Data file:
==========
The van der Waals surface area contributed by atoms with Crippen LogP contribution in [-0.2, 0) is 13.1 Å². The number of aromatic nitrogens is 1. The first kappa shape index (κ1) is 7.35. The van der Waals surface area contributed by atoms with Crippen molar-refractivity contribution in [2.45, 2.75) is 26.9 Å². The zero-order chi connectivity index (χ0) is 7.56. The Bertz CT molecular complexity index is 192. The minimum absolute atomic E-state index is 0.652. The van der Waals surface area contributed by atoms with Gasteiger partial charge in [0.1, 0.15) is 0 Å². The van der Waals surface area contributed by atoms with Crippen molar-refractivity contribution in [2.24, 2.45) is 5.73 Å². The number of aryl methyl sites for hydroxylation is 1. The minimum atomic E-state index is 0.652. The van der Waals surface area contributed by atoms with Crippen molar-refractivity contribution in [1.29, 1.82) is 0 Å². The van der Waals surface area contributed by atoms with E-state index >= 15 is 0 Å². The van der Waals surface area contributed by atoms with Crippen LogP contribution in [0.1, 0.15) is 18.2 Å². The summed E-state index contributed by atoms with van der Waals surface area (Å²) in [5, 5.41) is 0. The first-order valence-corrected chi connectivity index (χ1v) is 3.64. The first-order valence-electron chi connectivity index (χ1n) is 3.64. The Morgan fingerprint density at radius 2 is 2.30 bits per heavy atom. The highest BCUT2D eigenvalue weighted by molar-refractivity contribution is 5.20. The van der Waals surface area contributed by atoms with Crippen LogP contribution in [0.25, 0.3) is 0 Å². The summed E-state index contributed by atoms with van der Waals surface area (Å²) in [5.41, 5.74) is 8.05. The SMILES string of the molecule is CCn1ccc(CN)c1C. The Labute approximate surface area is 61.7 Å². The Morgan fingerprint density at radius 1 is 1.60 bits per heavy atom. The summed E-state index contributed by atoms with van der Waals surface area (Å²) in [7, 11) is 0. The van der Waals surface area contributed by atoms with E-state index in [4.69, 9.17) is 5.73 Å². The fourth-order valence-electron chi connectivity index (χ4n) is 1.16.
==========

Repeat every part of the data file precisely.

The van der Waals surface area contributed by atoms with Crippen LogP contribution in [-0.2, 0) is 13.1 Å². The number of aromatic nitrogens is 1. The first kappa shape index (κ1) is 7.35. The van der Waals surface area contributed by atoms with Crippen molar-refractivity contribution in [2.45, 2.75) is 26.9 Å². The zero-order chi connectivity index (χ0) is 7.56. The Bertz CT molecular complexity index is 192. The minimum absolute atomic E-state index is 0.652. The van der Waals surface area contributed by atoms with Gasteiger partial charge in [0.1, 0.15) is 0 Å². The van der Waals surface area contributed by atoms with Crippen molar-refractivity contribution in [2.24, 2.45) is 5.73 Å². The number of aryl methyl sites for hydroxylation is 1. The minimum atomic E-state index is 0.652. The van der Waals surface area contributed by atoms with Crippen molar-refractivity contribution in [1.29, 1.82) is 0 Å². The van der Waals surface area contributed by atoms with E-state index >= 15 is 0 Å². The van der Waals surface area contributed by atoms with Crippen LogP contribution in [0.1, 0.15) is 18.2 Å². The summed E-state index contributed by atoms with van der Waals surface area (Å²) in [5, 5.41) is 0. The first-order valence-corrected chi connectivity index (χ1v) is 3.64. The first-order valence-electron chi connectivity index (χ1n) is 3.64. The Morgan fingerprint density at radius 2 is 2.30 bits per heavy atom. The highest BCUT2D eigenvalue weighted by molar-refractivity contribution is 5.20. The van der Waals surface area contributed by atoms with Crippen LogP contribution in [0.25, 0.3) is 0 Å². The summed E-state index contributed by atoms with van der Waals surface area (Å²) in [5.41, 5.74) is 8.05. The SMILES string of the molecule is CCn1ccc(CN)c1C. The Labute approximate surface area is 61.7 Å². The Morgan fingerprint density at radius 1 is 1.60 bits per heavy atom. The summed E-state index contributed by atoms with van der Waals surface area (Å²) in [7, 11) is 0. The van der Waals surface area contributed by atoms with E-state index in [4.69, 9.17) is 5.73 Å². The fourth-order valence-electron chi connectivity index (χ4n) is 1.16.